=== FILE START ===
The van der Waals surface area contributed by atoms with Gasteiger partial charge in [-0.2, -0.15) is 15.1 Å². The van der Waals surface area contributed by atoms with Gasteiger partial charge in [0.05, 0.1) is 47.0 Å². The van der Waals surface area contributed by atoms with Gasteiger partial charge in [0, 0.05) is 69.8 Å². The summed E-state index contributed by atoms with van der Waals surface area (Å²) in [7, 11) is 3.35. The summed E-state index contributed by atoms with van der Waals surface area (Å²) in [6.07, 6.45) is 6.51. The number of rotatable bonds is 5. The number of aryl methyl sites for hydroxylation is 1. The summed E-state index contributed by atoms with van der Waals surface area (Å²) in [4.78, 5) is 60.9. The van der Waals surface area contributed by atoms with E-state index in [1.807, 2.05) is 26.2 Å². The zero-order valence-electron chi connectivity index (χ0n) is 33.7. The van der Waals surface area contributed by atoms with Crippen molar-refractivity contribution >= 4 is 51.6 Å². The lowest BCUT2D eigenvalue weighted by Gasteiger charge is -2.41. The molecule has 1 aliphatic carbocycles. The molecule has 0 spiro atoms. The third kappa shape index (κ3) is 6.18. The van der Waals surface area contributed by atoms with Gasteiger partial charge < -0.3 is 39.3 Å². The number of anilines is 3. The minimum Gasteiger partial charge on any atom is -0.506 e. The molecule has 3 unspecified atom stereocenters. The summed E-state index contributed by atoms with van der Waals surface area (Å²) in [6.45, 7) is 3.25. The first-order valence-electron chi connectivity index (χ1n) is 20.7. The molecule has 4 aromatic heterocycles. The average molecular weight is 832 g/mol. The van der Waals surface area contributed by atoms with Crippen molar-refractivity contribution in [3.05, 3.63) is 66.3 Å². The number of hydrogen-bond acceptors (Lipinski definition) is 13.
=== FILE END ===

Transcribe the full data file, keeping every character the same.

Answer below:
The van der Waals surface area contributed by atoms with Gasteiger partial charge in [-0.2, -0.15) is 15.1 Å². The van der Waals surface area contributed by atoms with Gasteiger partial charge in [0.05, 0.1) is 47.0 Å². The van der Waals surface area contributed by atoms with Gasteiger partial charge in [0, 0.05) is 69.8 Å². The summed E-state index contributed by atoms with van der Waals surface area (Å²) in [7, 11) is 3.35. The summed E-state index contributed by atoms with van der Waals surface area (Å²) in [6.07, 6.45) is 6.51. The number of rotatable bonds is 5. The number of aryl methyl sites for hydroxylation is 1. The summed E-state index contributed by atoms with van der Waals surface area (Å²) in [4.78, 5) is 60.9. The van der Waals surface area contributed by atoms with E-state index in [1.807, 2.05) is 26.2 Å². The zero-order valence-electron chi connectivity index (χ0n) is 33.7. The van der Waals surface area contributed by atoms with Crippen molar-refractivity contribution >= 4 is 51.6 Å². The lowest BCUT2D eigenvalue weighted by Gasteiger charge is -2.41. The molecule has 1 aliphatic carbocycles. The molecule has 0 spiro atoms. The third kappa shape index (κ3) is 6.18. The van der Waals surface area contributed by atoms with Gasteiger partial charge < -0.3 is 39.3 Å². The number of anilines is 3. The minimum Gasteiger partial charge on any atom is -0.506 e. The molecule has 3 unspecified atom stereocenters. The summed E-state index contributed by atoms with van der Waals surface area (Å²) in [6.45, 7) is 3.25. The first-order valence-electron chi connectivity index (χ1n) is 20.7. The molecule has 4 aromatic heterocycles. The average molecular weight is 832 g/mol. The van der Waals surface area contributed by atoms with Crippen molar-refractivity contribution in [3.05, 3.63) is 66.3 Å². The number of hydrogen-bond acceptors (Lipinski definition) is 13.